• (1 Peter 1:13-16) – “Wherefore, girding up the loins of your mind, keeping sober, perseveringly direct your hope unto the grace that is being borne along to you at the revealing of Jesus Christ. As obedient persons, not configuring yourselves unto your former lusts in your ignorance, but just as he that has called you is holy, do you yourselves also become holy in all manner of behavior, just as it is written: Holy shall you be because I am holy.”
Once again, Peter stresses the future aspect of salvation. It will be received in all its fullness at the “revelation of Jesus Christ.” Therefore, believers must live soberly and persevere through all trials. Holiness is not optional. This does not mean we are not “saved” at the time of our conversion, but it does mean that the receipt of our full salvation remains in the future.
  • (1 Peter 2:11-12) – “Beloved! I exhort you as sojourners and pilgrims to abstain from fleshly lusts, such as take the field against the soul; Having your conduct among the nations honorable, in order that, wherein they speak against you as evil-doers, they may, owing to the honorable deeds they are permitted to behold, glorify God in the day of visitation.”
Believers are “sojourners and pilgrims” who no longer belong to the present age. By living holy lives, their pagan neighbors may glorify God “on the day of visitation.” In this context, the “day of visitation” is identical to the day of Christ’s “revelation.” That our pagan neighbors will “glorify God” at that time means that both believers and unbelievers will be present on that day.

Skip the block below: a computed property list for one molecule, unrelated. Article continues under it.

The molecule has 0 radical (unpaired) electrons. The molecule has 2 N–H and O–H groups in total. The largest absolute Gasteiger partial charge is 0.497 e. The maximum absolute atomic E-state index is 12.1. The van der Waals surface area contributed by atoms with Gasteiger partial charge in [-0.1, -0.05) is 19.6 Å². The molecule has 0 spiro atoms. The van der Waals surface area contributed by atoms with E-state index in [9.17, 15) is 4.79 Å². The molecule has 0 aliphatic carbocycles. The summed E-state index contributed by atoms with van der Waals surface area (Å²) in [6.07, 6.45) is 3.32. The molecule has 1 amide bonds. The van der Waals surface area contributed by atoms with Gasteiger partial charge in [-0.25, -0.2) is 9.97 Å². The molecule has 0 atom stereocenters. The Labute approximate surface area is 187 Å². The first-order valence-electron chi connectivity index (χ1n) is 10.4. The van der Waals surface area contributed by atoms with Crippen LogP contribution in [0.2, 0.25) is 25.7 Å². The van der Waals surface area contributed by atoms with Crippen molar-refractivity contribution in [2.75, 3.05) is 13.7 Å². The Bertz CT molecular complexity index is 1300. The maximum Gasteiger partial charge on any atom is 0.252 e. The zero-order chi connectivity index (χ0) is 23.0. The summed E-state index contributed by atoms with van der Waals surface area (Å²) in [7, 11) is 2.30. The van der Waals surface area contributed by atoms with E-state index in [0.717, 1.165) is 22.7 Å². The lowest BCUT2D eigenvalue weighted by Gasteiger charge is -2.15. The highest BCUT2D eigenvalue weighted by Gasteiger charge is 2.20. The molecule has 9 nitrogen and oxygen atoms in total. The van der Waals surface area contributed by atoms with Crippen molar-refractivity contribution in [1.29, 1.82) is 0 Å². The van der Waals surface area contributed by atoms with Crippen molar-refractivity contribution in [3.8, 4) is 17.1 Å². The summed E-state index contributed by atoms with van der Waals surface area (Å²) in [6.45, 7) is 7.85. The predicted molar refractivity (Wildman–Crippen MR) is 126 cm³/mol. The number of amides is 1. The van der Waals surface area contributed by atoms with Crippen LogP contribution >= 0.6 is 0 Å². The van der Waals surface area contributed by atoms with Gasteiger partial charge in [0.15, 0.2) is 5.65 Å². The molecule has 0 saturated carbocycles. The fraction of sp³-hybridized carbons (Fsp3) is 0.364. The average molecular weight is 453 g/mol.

Visitation” translates the Greek noun episkopos, which is used elsewhere for “overseer” or “bishop.” It is related to the verb episkeptomai, meaning “to examine, investigate, oversee, visit,” and thus, the change from “revelation” to “visitation” adds the aspect of judgment to this future event.

Between now and then, disciples will endure persecution because they are “Christians,” but they should not be ashamed. Instead, they ought to “glorify God in this nameit is the season for the judgment to begin with the house of God” – (1 Peter 4:12-17).

And the judgment that “begins with the house of God” is a foretaste of the judgment that will occur “on the day of visitation.” Christians undergo examination now for the purpose of purgation. But if judgment begins with the house of God, “what shall be the end of them who yield not to the gospel of God?” Presumably, the fate of the wicked will not be pleasant.
  • (1 Peter 5:1-4) – “Elders, therefore, among you I exhort, I who am their co-elder and a witness of the sufferings of the Christ, who also in the glory about to be revealed have a share. Shepherd the beloved flock of God, which is among you, not by compulsion but by choice, nor yet for base gain but of a ready mind, nor yet as lording it over the allotted portions, but becoming ensamples to the beloved flock. And when the Chief Shepherd is manifested, you shall bear away the unfading crown of glory.”
Elders are to “shepherd” God’s flock, all while considering the “glory about to be revealed,” and in which they will have a share.  Elders who do so will receive an “unfading crown of glory” on that day. Peter now refers to the day when Jesus will be “manifested,” and in this context, “manifested” must refer to the same event as do the terms “revealed” and “day of visitation.”

Peter does not delve into the finer details about the return of Jesus. Instead, his purpose is to encourage Christians to persevere in trials and live holy lives in the knowledge of Christ’s impending “revelation.” His “visitation” will mean rewards for the faithful and condemnation for the wicked.  Final salvation and judgment will occur at that same time when he is “revealed from heaven” on the “day of visitation.”